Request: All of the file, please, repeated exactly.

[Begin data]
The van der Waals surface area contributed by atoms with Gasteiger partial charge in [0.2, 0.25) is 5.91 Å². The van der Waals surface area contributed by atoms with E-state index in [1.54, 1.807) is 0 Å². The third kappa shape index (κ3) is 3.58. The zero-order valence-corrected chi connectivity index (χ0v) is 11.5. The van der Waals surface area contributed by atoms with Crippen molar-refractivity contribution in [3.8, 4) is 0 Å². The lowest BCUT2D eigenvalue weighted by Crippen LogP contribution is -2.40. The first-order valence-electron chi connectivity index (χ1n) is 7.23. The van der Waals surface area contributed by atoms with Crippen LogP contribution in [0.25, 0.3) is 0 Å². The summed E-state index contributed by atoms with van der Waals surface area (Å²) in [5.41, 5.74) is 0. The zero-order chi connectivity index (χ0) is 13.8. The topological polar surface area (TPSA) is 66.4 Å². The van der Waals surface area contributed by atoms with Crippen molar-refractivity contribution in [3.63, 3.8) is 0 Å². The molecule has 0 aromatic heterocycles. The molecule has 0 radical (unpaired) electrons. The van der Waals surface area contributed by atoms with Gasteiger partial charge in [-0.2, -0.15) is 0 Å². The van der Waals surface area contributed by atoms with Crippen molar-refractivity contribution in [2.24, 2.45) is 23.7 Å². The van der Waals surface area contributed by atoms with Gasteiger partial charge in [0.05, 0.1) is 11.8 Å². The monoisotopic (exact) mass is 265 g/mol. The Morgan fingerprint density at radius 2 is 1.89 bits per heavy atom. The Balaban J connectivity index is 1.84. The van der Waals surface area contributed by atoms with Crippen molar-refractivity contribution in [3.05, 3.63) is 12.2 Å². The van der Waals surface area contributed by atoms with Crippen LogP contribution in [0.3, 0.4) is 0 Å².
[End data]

The van der Waals surface area contributed by atoms with Gasteiger partial charge in [0.2, 0.25) is 5.91 Å². The van der Waals surface area contributed by atoms with E-state index in [1.54, 1.807) is 0 Å². The third kappa shape index (κ3) is 3.58. The zero-order valence-corrected chi connectivity index (χ0v) is 11.5. The van der Waals surface area contributed by atoms with Crippen molar-refractivity contribution in [3.8, 4) is 0 Å². The lowest BCUT2D eigenvalue weighted by Crippen LogP contribution is -2.40. The first-order valence-electron chi connectivity index (χ1n) is 7.23. The van der Waals surface area contributed by atoms with Crippen LogP contribution in [0.25, 0.3) is 0 Å². The summed E-state index contributed by atoms with van der Waals surface area (Å²) in [5.41, 5.74) is 0. The zero-order chi connectivity index (χ0) is 13.8. The topological polar surface area (TPSA) is 66.4 Å². The van der Waals surface area contributed by atoms with Crippen molar-refractivity contribution in [3.63, 3.8) is 0 Å². The molecule has 0 aromatic heterocycles. The molecule has 0 radical (unpaired) electrons. The van der Waals surface area contributed by atoms with Gasteiger partial charge in [-0.2, -0.15) is 0 Å². The van der Waals surface area contributed by atoms with Crippen molar-refractivity contribution in [2.24, 2.45) is 23.7 Å². The van der Waals surface area contributed by atoms with Gasteiger partial charge in [0.05, 0.1) is 11.8 Å². The monoisotopic (exact) mass is 265 g/mol. The Morgan fingerprint density at radius 2 is 1.89 bits per heavy atom. The Balaban J connectivity index is 1.84. The van der Waals surface area contributed by atoms with Crippen molar-refractivity contribution in [3.05, 3.63) is 12.2 Å². The van der Waals surface area contributed by atoms with Crippen LogP contribution in [0.3, 0.4) is 0 Å².